The existence of the frontier led to the formation of a “composite nationality.” Turner believed that the pressures of frontier living forced the immigrating populations to abandon their native customs and adopt a new culture – the American culture – adapted to the frontier environment. Therefore, all Americans are basically alike because they share a common culture based on frontier experiences.
The development of the frontier led to a decreasing dependence on England. Turner believed that as the early Americans discovered the abundance of raw materials in their own land they no longer needed to depend on England’s resources. This condition was one factor in the colonists’ demand for political independence from England.
The existence of a frontier motivated Americans to quickly develop their country. Turner believed that most internal improvements (such as railroads, canals, and national roads) and significant inventions (such as barbed wire, deep plowing, and the repeating rifle) were developed as a result of America’s desire to push the frontier westward. Turner believed that American development would have proceeded more slowly if the frontier had not existed.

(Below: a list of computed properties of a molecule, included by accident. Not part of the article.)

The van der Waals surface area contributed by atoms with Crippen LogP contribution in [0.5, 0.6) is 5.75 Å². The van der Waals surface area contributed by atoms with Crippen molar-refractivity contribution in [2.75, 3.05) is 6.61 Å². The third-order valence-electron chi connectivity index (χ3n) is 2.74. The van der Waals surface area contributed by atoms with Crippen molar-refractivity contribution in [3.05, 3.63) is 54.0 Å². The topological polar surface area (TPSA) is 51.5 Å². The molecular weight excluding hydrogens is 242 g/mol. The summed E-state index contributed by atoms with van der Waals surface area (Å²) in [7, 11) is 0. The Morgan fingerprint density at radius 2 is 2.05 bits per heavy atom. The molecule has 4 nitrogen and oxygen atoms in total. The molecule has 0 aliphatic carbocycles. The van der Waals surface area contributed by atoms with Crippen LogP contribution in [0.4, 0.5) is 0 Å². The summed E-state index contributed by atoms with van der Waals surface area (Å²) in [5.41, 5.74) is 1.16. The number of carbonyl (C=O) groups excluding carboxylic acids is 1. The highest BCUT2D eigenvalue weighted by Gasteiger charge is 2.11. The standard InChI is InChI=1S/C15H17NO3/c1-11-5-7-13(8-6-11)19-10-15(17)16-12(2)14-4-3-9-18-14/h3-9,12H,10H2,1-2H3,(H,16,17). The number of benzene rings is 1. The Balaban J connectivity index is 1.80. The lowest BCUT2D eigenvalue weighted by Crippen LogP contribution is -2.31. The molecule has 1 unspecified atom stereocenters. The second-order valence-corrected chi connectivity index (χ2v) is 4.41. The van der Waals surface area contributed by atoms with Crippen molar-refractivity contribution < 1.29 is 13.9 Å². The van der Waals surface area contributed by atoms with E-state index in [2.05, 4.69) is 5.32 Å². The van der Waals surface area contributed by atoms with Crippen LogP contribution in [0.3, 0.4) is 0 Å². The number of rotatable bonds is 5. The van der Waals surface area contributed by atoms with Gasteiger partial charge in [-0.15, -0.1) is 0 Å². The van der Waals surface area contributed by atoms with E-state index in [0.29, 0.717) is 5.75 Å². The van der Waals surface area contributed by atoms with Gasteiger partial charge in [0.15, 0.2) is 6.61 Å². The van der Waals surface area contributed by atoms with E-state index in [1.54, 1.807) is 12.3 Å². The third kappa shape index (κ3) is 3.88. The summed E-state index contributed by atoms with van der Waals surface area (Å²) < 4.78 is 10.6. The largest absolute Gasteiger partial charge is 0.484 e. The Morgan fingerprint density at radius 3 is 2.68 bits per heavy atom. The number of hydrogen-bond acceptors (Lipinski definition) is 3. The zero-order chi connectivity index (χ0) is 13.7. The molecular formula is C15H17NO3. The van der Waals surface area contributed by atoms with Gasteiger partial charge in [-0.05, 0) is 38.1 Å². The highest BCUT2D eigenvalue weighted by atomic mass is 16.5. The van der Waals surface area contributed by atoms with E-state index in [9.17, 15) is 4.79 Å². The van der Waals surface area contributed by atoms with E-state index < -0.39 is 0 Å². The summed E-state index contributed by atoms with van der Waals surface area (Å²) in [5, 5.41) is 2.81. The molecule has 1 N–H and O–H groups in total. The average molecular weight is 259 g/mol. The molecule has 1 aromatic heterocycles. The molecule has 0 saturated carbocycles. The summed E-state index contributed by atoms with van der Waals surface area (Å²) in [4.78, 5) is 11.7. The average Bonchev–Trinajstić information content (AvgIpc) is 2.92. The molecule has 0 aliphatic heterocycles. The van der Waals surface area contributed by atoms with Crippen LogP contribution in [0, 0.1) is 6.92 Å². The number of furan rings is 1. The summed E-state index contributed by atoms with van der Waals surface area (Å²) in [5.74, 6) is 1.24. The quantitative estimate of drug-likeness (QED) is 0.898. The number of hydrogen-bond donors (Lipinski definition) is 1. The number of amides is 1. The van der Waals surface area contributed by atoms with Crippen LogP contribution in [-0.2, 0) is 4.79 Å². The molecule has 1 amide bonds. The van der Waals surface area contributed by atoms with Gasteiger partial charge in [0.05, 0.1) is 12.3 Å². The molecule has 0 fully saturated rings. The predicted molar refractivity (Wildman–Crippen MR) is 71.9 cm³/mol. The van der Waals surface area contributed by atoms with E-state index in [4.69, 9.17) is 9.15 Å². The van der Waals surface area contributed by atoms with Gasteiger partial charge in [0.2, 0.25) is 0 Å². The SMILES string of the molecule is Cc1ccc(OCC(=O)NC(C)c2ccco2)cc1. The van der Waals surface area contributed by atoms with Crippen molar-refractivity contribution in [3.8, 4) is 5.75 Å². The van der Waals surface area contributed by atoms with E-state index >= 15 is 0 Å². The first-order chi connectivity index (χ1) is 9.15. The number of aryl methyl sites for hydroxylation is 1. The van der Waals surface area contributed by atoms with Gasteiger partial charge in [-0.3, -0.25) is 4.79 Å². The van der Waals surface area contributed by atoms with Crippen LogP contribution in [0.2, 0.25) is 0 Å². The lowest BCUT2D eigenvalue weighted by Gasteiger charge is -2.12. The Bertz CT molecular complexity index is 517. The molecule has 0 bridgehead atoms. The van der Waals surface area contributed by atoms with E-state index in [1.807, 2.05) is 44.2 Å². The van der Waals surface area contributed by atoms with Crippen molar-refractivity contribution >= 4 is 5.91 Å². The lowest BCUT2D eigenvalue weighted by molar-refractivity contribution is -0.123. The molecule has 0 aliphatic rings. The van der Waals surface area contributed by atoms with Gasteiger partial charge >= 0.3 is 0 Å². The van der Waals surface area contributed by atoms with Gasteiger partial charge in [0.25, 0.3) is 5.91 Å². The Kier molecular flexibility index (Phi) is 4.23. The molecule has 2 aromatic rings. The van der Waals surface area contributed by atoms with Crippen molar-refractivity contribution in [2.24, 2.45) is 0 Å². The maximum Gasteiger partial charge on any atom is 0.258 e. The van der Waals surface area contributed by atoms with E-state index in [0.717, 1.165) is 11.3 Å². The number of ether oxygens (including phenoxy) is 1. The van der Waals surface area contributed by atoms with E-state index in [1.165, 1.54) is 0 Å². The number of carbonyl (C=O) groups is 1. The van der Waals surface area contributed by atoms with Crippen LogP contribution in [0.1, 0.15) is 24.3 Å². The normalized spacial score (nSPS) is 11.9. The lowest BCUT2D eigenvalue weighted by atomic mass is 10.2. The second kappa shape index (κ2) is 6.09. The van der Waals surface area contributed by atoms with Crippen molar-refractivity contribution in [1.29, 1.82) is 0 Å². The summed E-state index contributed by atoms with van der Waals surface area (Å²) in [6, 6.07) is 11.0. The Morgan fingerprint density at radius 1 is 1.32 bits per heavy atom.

The frontier experience caused Americans to be more democratic than members of other societies. Turner believed that the experience of having to cope with frontier pressures caused Americans to perceive other countrymen as equals.
The existence of the frontier served as a “safety valve” for the discontents of society. Turner believed that the existence of the frontier meant that any American dissatisfied with his or her life could always “go west” and start a new life. If this option were not available these people would need other outlets for their unhappiness. One result would be an increase in crime or societal tension.